Marriage Lessons Learned: It’s Our Anniversary!


Another Year, Another Anniversary

Marriage is such an interesting concept. For many of us, we are told that it is a rite of passage and often get married in our twenties. Looking back, I thought this made sense when I was younger because I was sure I would have my life together by the time I was twenty. Wow, how wrong was I. I didn’t realize that these would be some of the most crucial years of my life and I would just be getting to know myself. So how does someone who doesn’t know who they are yet decide who they want to spend the rest of their life with? This is why I think it’s important to let everyone experience this journey in their own way. 

I’ve learned so much over the past 8 years of marriage. And the biggest lesson has been that marriage will never be perfect. It truly is a return on how much both partners put in. And marriage is ever-changing so it’s important to adapt to the changes as they come. Life will hand you new experiences, challenges, and expectations. The moment you think you have it figured out, you find a new surprise along the way. 

Our Marriage Story

Personally, I have experienced some low-lows in my marriage. And at the same time, I have enjoyed some high-highs. When we were in the lows, I used to think it was over and there was nothing worth saving. I had to learn that lows are a normal part of marriage. It cannot always be sunshine and roses. What defines your marriage is how you grow from the lows. Are you learning? Are you working? Are you growing?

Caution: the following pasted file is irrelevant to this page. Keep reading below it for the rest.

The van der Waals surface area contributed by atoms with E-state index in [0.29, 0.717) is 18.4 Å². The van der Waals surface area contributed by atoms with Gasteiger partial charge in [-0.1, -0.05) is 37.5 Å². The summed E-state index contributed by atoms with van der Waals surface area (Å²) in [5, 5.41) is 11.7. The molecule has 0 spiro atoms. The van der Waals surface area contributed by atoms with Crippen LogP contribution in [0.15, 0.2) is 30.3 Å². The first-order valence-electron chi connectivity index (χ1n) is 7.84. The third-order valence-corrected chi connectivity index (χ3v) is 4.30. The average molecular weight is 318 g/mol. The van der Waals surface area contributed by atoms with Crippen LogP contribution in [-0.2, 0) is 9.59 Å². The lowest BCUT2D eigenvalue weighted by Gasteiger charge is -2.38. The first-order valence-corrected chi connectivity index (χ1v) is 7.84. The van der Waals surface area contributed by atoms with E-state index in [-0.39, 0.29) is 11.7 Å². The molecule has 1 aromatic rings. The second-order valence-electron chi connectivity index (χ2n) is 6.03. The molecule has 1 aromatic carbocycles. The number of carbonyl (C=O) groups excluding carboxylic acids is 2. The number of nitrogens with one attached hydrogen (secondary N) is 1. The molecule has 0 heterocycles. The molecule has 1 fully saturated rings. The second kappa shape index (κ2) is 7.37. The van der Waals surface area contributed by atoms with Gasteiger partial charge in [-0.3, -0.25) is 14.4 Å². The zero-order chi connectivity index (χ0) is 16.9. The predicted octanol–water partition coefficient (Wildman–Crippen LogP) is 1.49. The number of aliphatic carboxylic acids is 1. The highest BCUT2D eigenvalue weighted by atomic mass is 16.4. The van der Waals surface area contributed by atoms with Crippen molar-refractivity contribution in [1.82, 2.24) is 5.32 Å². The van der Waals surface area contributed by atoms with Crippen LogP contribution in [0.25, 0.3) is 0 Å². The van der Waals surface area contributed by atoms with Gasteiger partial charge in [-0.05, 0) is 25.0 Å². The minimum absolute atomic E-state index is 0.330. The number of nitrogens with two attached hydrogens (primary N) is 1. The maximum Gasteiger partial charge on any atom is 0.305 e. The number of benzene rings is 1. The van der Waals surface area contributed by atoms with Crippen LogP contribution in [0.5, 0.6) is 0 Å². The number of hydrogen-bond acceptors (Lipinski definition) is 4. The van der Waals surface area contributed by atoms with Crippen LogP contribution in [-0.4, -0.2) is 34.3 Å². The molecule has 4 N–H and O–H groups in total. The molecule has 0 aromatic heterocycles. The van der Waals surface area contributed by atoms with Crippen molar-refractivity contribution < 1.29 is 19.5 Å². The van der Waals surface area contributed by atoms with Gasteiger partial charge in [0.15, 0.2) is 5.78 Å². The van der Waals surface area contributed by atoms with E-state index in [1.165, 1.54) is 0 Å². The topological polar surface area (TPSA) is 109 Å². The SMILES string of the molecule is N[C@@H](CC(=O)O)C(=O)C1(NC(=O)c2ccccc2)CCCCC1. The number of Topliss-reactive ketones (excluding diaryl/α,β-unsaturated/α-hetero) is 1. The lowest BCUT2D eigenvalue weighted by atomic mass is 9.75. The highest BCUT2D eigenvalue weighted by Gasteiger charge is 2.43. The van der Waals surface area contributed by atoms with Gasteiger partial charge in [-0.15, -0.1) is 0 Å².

I hesitated to write this blog post because I didn’t want anyone to think I was giving marriage advice. I don’t pretend that my marriage is perfect. But then I realized, I can give my experience. As a newly married, barely out of school 20-year old, these are some of the things that I didn’t know and I had to learn. Things I now wish someone had told me but I realize I had to go through them to grow through them.

Our Marriage Lessons

A lot of these lessons, we had to learn the hard way. Unfortunately, even when people give you these lessons as advice, you don’t really listen. At least that was my experience. I thought some of these things weren’t a big deal until I went through them myself and realized the impact on my marriage. But I think that’s the journey of life. You keep things in your back pocket and you grow as you learn lessons. Here are some of the key lessons we have learned along the way: 

1. Keep our problems at home

I cannot say this enough. Our business is our business. This does not mean that we don’t seek advice, but we quickly realized that friends and family are not as forgiving as we are of each other. The reason is because friends and family don’t have the full picture. If we only go to them when we’re upset, then they don’t know all the good things about our partner that balance the bad. We also realized that they will never be as invested in our marriage as we are.  

2. Don’t let our families make decisions for our marriage and our household comes first

I realized that because we spent our entire childhoods with our family, it was hard to draw boundaries between them and our new nuclear unit. It’s hard to separate our family from our household. I had to learn that while I love my first family, this new household is my chosen family and therefore, my new responsibility. And that comes first. 

3. Be kind to each other

In marriage, we fight. The key for us became remembering not to say super hurtful things during the arguments. We realized that everything we say in the heat of the moment leaves a mark. So even when we would make up, some of those hurtful comments would linger for years to come. So now, before we speak, we try to think of the impact a comment will have on future us. 

4. Ask each other permission